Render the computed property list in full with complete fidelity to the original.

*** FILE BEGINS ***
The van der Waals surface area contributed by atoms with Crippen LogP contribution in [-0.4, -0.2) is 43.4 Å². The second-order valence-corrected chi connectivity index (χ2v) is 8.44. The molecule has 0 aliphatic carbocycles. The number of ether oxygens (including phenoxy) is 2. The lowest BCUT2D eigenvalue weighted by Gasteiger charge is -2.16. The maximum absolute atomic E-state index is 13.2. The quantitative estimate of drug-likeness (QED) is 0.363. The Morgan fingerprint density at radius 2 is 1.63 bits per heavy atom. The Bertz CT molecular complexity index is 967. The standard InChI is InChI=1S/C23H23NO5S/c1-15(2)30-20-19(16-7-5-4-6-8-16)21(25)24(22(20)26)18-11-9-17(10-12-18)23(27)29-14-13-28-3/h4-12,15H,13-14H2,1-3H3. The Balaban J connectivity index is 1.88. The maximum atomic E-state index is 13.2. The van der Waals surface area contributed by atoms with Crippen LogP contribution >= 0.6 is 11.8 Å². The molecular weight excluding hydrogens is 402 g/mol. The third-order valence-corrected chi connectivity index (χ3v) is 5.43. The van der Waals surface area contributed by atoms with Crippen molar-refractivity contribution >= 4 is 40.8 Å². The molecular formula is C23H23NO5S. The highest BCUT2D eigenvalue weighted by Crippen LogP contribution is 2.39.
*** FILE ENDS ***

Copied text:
The van der Waals surface area contributed by atoms with Crippen LogP contribution in [-0.4, -0.2) is 43.4 Å². The second-order valence-corrected chi connectivity index (χ2v) is 8.44. The molecule has 0 aliphatic carbocycles. The number of ether oxygens (including phenoxy) is 2. The lowest BCUT2D eigenvalue weighted by Gasteiger charge is -2.16. The maximum absolute atomic E-state index is 13.2. The quantitative estimate of drug-likeness (QED) is 0.363. The Morgan fingerprint density at radius 2 is 1.63 bits per heavy atom. The Bertz CT molecular complexity index is 967. The standard InChI is InChI=1S/C23H23NO5S/c1-15(2)30-20-19(16-7-5-4-6-8-16)21(25)24(22(20)26)18-11-9-17(10-12-18)23(27)29-14-13-28-3/h4-12,15H,13-14H2,1-3H3. The Balaban J connectivity index is 1.88. The maximum atomic E-state index is 13.2. The van der Waals surface area contributed by atoms with Crippen LogP contribution >= 0.6 is 11.8 Å². The molecular weight excluding hydrogens is 402 g/mol. The third-order valence-corrected chi connectivity index (χ3v) is 5.43. The van der Waals surface area contributed by atoms with Crippen molar-refractivity contribution >= 4 is 40.8 Å². The molecular formula is C23H23NO5S. The highest BCUT2D eigenvalue weighted by Crippen LogP contribution is 2.39.